Newspapers and websites around the world were intrigued about the so-called “the find of a lifetime.” The rich and rare discovery is featured in The New York Times, CNN, BBC, National Geographic, etc.

It all started when a team of archaeologists led by University of Cincinnati researchers uncovered a 3500-year-old artifact in an untouched tomb.

Shari Stocker, a senior research associate in UC’s Department of Classics, and Jack Davis, the university’s Carl W. Blegen chair in Greek archaeology, revealed the UC-based team’s findings from the so-called “Griffin Warrior” grave at The American School of Classical Studies at Athens, Greece.

Stocker and Davis, along with other UC staff specialists and students, stumbled upon the remarkably undisturbed and intact tomb last May while excavating near the city of Pylos, an ancient city on the southwest coast of Greece.

The tomb was originally discovered in 1930, but due to legal issues with the Greek government limited excavations until recent years. Inside they discovered the well-preserved remains of what is believed to have been a powerful Mycenaean warrior or priest in his early- to mid-30s who was buried around 1500 B.C. near the archeological excavation of the Palace of Nestor.

The tomb belonging to the “Griffin Warrior,” a super-wealthy ancient Mycenaean warrior, were impressive pieces of armor, weapons, and jewels. However, one piece that almost went unnoticed could rewrite the history of art as we know it.

A treasure trove of riches was found. (Photo Credit: University of Cincinnati)

The tomb revealed more than 2,000 objects arrayed on and around the body, including four solid gold rings, silver cups, precious stone beads, fine-toothed ivory combs, and an intricately built sword, among other weapons.

Griffin Warrior Tomb Holds 3,500-Year-Old Artifact That Could Change Everything

The agate stone, originally covered in limestone (left), contained a remarkable secret (right). (Photo Credit: University of Cincinnati)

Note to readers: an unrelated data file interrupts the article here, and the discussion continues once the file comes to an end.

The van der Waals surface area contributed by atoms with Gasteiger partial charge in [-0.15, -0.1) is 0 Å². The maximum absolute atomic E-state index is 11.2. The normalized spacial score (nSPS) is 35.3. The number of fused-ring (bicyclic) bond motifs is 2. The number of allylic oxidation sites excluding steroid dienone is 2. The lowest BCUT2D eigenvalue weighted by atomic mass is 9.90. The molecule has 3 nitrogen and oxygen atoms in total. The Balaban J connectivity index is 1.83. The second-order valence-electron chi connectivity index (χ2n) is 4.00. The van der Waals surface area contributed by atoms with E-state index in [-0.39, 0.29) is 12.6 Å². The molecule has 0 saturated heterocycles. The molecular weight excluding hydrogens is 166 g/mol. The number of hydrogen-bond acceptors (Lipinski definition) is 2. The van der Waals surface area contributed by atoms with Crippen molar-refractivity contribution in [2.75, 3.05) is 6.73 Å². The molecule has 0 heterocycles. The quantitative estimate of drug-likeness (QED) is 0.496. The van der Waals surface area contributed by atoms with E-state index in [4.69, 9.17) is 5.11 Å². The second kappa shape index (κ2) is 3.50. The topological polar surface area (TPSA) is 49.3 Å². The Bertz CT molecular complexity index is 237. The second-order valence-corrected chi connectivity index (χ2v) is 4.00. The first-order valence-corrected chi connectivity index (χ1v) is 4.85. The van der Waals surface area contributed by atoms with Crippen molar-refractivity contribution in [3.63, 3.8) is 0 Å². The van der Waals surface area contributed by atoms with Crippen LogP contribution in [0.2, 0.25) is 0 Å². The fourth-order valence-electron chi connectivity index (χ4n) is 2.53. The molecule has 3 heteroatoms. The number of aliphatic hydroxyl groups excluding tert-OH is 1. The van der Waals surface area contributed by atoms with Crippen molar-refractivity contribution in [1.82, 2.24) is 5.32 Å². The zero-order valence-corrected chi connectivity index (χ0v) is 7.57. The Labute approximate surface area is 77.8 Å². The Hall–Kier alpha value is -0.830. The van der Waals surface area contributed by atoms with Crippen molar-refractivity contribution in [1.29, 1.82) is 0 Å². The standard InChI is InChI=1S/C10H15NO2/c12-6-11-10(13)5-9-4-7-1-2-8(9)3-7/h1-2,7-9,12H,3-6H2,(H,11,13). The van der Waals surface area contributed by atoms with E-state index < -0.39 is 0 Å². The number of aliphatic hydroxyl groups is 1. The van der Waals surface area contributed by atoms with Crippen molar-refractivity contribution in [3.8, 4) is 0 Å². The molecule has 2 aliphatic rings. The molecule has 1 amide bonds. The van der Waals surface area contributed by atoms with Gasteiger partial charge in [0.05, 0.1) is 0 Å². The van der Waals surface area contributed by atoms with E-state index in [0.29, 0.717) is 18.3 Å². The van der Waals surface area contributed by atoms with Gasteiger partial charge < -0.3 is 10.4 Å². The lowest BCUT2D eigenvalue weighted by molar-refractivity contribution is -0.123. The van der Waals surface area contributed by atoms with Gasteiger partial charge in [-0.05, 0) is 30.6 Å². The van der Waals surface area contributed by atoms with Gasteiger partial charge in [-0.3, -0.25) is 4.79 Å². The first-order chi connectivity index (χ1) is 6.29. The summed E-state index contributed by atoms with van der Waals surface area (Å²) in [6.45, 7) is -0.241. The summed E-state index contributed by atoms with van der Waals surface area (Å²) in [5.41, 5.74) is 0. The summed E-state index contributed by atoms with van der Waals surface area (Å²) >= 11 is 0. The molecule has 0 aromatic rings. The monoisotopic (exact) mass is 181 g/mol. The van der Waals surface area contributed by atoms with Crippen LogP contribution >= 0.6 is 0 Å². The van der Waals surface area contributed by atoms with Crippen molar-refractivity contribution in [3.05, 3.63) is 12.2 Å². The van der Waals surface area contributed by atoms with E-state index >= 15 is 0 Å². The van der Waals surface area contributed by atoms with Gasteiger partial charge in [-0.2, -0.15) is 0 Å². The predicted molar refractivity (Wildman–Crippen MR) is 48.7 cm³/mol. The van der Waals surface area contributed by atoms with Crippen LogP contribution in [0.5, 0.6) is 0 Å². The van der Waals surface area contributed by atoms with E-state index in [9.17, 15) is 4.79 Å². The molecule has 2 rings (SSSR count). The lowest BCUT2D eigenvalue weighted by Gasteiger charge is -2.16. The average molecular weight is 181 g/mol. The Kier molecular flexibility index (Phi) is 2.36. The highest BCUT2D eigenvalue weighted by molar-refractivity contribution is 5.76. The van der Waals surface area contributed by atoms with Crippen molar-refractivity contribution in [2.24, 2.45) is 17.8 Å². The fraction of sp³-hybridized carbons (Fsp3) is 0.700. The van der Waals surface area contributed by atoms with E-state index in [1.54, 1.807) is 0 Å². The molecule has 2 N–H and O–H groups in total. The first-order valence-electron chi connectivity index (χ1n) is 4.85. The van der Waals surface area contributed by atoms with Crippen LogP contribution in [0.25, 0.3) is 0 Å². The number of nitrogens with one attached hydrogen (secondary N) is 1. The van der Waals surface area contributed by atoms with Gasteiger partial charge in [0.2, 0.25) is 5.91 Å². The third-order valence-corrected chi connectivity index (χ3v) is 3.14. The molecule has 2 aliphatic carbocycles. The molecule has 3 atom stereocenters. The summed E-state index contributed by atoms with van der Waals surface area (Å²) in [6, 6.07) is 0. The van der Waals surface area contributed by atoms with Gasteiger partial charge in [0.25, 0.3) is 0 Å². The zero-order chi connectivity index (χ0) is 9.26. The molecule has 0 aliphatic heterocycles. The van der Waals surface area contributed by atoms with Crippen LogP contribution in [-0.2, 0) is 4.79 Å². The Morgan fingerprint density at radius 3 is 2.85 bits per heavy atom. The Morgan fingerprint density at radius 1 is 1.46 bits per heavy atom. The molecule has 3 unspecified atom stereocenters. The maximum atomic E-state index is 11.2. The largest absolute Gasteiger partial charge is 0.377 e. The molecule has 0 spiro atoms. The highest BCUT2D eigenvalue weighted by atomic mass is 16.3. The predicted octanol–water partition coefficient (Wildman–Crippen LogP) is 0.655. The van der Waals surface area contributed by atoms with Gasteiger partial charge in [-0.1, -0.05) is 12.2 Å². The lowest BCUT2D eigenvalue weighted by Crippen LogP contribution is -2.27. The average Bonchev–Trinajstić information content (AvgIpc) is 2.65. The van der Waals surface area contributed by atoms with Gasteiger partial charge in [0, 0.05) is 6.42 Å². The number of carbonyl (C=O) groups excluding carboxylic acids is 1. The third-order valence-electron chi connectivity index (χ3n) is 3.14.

The Telegraph reported:

“The seal named the ‘Pylos Combat Agate’ has been hailed as one of the finest works of prehistoric Greek art ever discovered and may depict the mythological war between the Trojans and Mycenaeans, which was told in Homer’s Iliad hundreds of years later.”

The agate stone at first seemed fairly insignificant as it was stuck in limestone. However, after a year of careful restoration, researchers finally uncovered something underneath the limestone that would leave them stunned beyond belief.

The stone had been intricately carved with a design featuring two warriors in a Greek battle clashing against each other fiercely with one fallen warrior at their feet. One bare-chested warrior plunges a blade into the neck of an assailant, while a second enemy corpse lays at his feet.

The stone is only about 3.6 centimeters or 1.4 inches wide, and some of the details in the design are only 1/2 a millimeter or 1/100 of an inch. It would have been used as a seal, making an impression in wax, but how the artist was able to make such a detailed carving on such a tiny canvas with ancient tools had everyone in awe.

Griffin Warrior Tomb Holds 3,500-Year-Old Artifact That Could Change Everything

A closeup of the seal (Photo Credit: University of Cincinnati)

The discovery has also turned the art history world on its head because a piece like this was unheard of during that time period.

Meanwhile, Researchers are baffled by how ancient craftsmen were able to create such intricate designs with the tools they had available.

Jack Davis, Professor of Greek Archaeology at the University of Cincinnati’s Department of Classics, explained:

“What is fascinating is that the representation of the human body is at a level of detail and musculature that one doesn’t find again until the classical period of Greek art 1,000 years later. It’s a spectacular find. Some of the details on this are only a half-millimeter big, they’re incomprehensibly small.” 

“It seems that they were producing art of the sort that no one ever imagined they were capable of producing,” Professor Davis continued.

“It shows that their ability and interest in representational art, particularly movement and human anatomy, is beyond what it was imagined to be. Combined with the stylized features, that itself is just extraordinary.”

Shari Stocker, dig leader of the University of Cincinnati’s Department of Classics said:

“Looking at the image for the first time was a very moving experience, and it still is. It’s brought some people to tears. It would have been a valuable and prized possession, which certainly is representative of the Griffin Warrior’s role in Mycenaean society.”

“This seal should be included in all forthcoming art history texts and will change the way that prehistoric art is viewed,” Stocker concluded, proving that even the most accepted facts about human history can be changed with one small discovery.

Watch it here: Let Me Know/Youtube

Sources: Taphaps, Telegraph

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